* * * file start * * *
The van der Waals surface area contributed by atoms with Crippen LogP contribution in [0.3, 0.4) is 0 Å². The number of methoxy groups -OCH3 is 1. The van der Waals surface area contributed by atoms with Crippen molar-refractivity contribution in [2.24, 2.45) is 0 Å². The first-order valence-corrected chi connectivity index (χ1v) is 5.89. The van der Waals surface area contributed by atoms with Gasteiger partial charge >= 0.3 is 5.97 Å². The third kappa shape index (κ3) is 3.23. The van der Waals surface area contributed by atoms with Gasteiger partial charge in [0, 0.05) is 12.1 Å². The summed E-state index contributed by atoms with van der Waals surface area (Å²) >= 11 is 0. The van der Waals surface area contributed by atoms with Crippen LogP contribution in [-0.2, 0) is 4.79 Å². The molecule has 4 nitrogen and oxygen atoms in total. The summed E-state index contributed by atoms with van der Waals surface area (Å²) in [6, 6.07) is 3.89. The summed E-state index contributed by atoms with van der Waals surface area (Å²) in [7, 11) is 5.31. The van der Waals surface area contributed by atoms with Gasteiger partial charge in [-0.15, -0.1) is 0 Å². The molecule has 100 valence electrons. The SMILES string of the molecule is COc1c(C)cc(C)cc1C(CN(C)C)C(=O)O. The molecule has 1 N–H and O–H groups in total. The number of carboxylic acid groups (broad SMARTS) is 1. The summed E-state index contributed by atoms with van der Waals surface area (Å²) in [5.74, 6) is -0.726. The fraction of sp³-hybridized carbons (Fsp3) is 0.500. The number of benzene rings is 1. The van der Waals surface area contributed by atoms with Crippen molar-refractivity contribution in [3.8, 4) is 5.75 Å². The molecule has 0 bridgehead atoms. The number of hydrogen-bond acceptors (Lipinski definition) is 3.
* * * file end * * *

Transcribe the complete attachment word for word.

The van der Waals surface area contributed by atoms with Crippen LogP contribution in [0.3, 0.4) is 0 Å². The number of methoxy groups -OCH3 is 1. The van der Waals surface area contributed by atoms with Crippen molar-refractivity contribution in [2.24, 2.45) is 0 Å². The first-order valence-corrected chi connectivity index (χ1v) is 5.89. The van der Waals surface area contributed by atoms with Gasteiger partial charge >= 0.3 is 5.97 Å². The third kappa shape index (κ3) is 3.23. The van der Waals surface area contributed by atoms with Gasteiger partial charge in [0, 0.05) is 12.1 Å². The summed E-state index contributed by atoms with van der Waals surface area (Å²) >= 11 is 0. The van der Waals surface area contributed by atoms with Crippen LogP contribution in [-0.2, 0) is 4.79 Å². The molecule has 4 nitrogen and oxygen atoms in total. The summed E-state index contributed by atoms with van der Waals surface area (Å²) in [6, 6.07) is 3.89. The summed E-state index contributed by atoms with van der Waals surface area (Å²) in [7, 11) is 5.31. The van der Waals surface area contributed by atoms with Gasteiger partial charge in [-0.15, -0.1) is 0 Å². The molecule has 100 valence electrons. The SMILES string of the molecule is COc1c(C)cc(C)cc1C(CN(C)C)C(=O)O. The molecule has 1 N–H and O–H groups in total. The number of carboxylic acid groups (broad SMARTS) is 1. The summed E-state index contributed by atoms with van der Waals surface area (Å²) in [5.74, 6) is -0.726. The fraction of sp³-hybridized carbons (Fsp3) is 0.500. The number of benzene rings is 1. The van der Waals surface area contributed by atoms with Crippen molar-refractivity contribution in [3.8, 4) is 5.75 Å². The molecule has 0 bridgehead atoms. The number of hydrogen-bond acceptors (Lipinski definition) is 3.